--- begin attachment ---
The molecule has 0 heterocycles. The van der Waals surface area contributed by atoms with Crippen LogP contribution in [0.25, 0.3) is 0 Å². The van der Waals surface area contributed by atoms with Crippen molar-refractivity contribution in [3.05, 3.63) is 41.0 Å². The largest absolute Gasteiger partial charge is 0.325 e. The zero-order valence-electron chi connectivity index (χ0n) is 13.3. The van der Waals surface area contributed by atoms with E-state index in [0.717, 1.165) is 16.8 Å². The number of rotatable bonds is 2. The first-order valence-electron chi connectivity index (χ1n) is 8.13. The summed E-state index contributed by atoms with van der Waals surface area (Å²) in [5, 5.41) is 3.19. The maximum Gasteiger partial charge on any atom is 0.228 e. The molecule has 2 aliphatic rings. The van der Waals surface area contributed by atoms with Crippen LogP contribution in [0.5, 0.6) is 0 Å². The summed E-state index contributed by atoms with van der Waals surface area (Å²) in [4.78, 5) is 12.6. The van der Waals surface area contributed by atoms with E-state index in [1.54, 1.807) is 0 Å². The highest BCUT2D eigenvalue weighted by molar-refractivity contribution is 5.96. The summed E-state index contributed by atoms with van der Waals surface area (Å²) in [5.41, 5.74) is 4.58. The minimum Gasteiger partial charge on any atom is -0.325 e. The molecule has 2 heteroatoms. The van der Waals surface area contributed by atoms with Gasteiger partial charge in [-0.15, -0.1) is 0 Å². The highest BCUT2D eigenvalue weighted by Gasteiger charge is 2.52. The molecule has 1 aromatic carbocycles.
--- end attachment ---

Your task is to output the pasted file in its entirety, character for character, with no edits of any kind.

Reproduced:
The molecule has 0 heterocycles. The van der Waals surface area contributed by atoms with Crippen LogP contribution in [0.25, 0.3) is 0 Å². The van der Waals surface area contributed by atoms with Crippen molar-refractivity contribution in [3.05, 3.63) is 41.0 Å². The largest absolute Gasteiger partial charge is 0.325 e. The zero-order valence-electron chi connectivity index (χ0n) is 13.3. The van der Waals surface area contributed by atoms with E-state index in [0.717, 1.165) is 16.8 Å². The number of rotatable bonds is 2. The first-order valence-electron chi connectivity index (χ1n) is 8.13. The summed E-state index contributed by atoms with van der Waals surface area (Å²) in [5, 5.41) is 3.19. The maximum Gasteiger partial charge on any atom is 0.228 e. The molecule has 2 aliphatic rings. The van der Waals surface area contributed by atoms with Crippen LogP contribution in [0.5, 0.6) is 0 Å². The summed E-state index contributed by atoms with van der Waals surface area (Å²) in [4.78, 5) is 12.6. The van der Waals surface area contributed by atoms with E-state index in [1.54, 1.807) is 0 Å². The highest BCUT2D eigenvalue weighted by molar-refractivity contribution is 5.96. The summed E-state index contributed by atoms with van der Waals surface area (Å²) in [5.41, 5.74) is 4.58. The minimum Gasteiger partial charge on any atom is -0.325 e. The molecule has 2 heteroatoms. The van der Waals surface area contributed by atoms with Gasteiger partial charge in [-0.15, -0.1) is 0 Å². The highest BCUT2D eigenvalue weighted by Gasteiger charge is 2.52. The molecule has 1 aromatic carbocycles.